North Korean crisis is on IOC radar, with 2018 Olympics ‘on track’
The International Olympic Committee (IOC) says it’s “closely monitoring” rising tensions on the Korean Peninsula, with 2018 Winter Olympic Games scheduled to take place in Pyeongchang, South Korea, next February.
“We are monitoring the situation on the Korean Peninsula and the region very closely,” an IOC spokesperson said, Reuters reported on Thursday.
“The IOC is keeping itself informed about the developments. We continue working with the organizing committee on the preparations of these Games, which continue to be on track.”
The statement comes amid the rising tensions between North Korea and United States.
On Tuesday, American President Donald Trump stated that any “threats” coming from North Korea to the US “will be met with fire and fury like the world has never seen.”
The North Korean leadership has frequently touted its ability to strike the mainland US and its overseas territory of Guam, as well as its allies in the region, South Korea and Japan.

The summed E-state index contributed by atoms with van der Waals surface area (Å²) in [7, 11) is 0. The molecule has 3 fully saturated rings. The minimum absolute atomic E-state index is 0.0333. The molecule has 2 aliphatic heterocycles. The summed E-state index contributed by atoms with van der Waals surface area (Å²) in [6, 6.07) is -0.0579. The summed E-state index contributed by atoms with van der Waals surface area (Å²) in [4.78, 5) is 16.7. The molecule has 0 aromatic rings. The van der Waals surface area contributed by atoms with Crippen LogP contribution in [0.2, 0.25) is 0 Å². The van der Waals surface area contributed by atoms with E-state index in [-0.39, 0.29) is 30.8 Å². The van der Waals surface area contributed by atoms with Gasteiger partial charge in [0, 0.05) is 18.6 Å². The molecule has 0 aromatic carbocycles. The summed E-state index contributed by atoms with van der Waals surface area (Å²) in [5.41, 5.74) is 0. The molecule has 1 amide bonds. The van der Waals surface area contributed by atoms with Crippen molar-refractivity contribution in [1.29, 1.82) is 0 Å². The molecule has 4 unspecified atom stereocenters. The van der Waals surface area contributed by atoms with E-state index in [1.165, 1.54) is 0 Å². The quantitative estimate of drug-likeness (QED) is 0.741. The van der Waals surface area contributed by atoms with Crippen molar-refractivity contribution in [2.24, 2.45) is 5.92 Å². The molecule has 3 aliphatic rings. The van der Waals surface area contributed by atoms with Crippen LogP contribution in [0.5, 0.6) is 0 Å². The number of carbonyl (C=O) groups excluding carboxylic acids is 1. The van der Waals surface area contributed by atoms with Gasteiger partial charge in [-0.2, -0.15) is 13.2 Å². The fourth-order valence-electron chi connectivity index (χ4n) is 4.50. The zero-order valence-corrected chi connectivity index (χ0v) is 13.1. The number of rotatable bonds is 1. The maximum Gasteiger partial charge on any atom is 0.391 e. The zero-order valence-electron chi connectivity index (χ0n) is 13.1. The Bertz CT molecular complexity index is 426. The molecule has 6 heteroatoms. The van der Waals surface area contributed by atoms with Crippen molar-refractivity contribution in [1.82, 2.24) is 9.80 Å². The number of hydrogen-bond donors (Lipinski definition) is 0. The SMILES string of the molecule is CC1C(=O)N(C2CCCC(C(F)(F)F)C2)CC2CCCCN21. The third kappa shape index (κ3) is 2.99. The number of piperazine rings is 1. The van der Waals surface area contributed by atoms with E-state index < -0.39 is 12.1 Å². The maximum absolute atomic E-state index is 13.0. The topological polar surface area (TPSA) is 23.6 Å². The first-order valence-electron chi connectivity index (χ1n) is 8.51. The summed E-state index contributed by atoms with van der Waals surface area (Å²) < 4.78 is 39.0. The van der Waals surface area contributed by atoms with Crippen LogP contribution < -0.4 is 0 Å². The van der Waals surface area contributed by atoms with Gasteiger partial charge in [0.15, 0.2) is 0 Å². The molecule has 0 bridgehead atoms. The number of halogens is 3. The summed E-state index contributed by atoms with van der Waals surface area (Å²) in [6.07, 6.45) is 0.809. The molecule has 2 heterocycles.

The current situation has pushed the IOC to allay any fears that next year’s Games in Pyeongchang, which lies about 40 miles (65km) from the demilitarized zone between North and South Korea, will be affected.
South Korean President Moon Jae-in sought to gain confirmation of the North’s involvement in the games in June, when he proposed a unified team.
That was rejected by a North Korean sports official as unrealistic, however, and tensions have since worsened with missile tests by Pyongyang at the end of July.
The Games are scheduled to take place from February 9 to 25.